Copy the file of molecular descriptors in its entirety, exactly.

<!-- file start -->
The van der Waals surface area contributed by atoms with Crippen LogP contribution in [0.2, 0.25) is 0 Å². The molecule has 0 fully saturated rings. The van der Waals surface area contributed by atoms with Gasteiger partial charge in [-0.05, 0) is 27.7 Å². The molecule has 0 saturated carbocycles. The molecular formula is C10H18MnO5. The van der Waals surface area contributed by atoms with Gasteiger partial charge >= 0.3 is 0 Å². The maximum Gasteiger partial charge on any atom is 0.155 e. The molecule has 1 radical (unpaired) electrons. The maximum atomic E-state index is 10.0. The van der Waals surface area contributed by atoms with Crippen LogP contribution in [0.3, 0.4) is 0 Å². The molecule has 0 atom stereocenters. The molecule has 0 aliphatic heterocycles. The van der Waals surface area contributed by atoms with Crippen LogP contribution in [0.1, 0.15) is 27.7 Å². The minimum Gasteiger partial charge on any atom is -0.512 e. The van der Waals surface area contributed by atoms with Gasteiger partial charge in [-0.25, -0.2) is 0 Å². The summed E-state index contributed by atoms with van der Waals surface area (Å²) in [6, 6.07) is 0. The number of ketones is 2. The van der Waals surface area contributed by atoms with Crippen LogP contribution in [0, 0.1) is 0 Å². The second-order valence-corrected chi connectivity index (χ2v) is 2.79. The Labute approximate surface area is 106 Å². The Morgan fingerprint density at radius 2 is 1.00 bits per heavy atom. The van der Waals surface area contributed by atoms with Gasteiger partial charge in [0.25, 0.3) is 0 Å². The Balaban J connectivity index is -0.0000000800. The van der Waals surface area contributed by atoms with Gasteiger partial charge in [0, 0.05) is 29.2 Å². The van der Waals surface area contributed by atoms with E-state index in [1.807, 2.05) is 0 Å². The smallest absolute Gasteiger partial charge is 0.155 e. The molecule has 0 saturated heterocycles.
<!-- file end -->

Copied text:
The van der Waals surface area contributed by atoms with Crippen LogP contribution in [0.2, 0.25) is 0 Å². The molecule has 0 fully saturated rings. The van der Waals surface area contributed by atoms with Gasteiger partial charge in [-0.05, 0) is 27.7 Å². The molecule has 0 saturated carbocycles. The molecular formula is C10H18MnO5. The van der Waals surface area contributed by atoms with Gasteiger partial charge >= 0.3 is 0 Å². The maximum Gasteiger partial charge on any atom is 0.155 e. The molecule has 1 radical (unpaired) electrons. The maximum atomic E-state index is 10.0. The van der Waals surface area contributed by atoms with Crippen LogP contribution in [0.3, 0.4) is 0 Å². The molecule has 0 atom stereocenters. The molecule has 0 aliphatic heterocycles. The van der Waals surface area contributed by atoms with Crippen LogP contribution in [0.1, 0.15) is 27.7 Å². The minimum Gasteiger partial charge on any atom is -0.512 e. The van der Waals surface area contributed by atoms with Gasteiger partial charge in [-0.25, -0.2) is 0 Å². The summed E-state index contributed by atoms with van der Waals surface area (Å²) in [6, 6.07) is 0. The number of ketones is 2. The van der Waals surface area contributed by atoms with Crippen LogP contribution in [0, 0.1) is 0 Å². The second-order valence-corrected chi connectivity index (χ2v) is 2.79. The Labute approximate surface area is 106 Å². The Morgan fingerprint density at radius 2 is 1.00 bits per heavy atom. The van der Waals surface area contributed by atoms with Gasteiger partial charge in [0.25, 0.3) is 0 Å². The Balaban J connectivity index is -0.0000000800. The van der Waals surface area contributed by atoms with Gasteiger partial charge in [0, 0.05) is 29.2 Å². The van der Waals surface area contributed by atoms with E-state index in [1.807, 2.05) is 0 Å². The smallest absolute Gasteiger partial charge is 0.155 e. The molecule has 0 saturated heterocycles.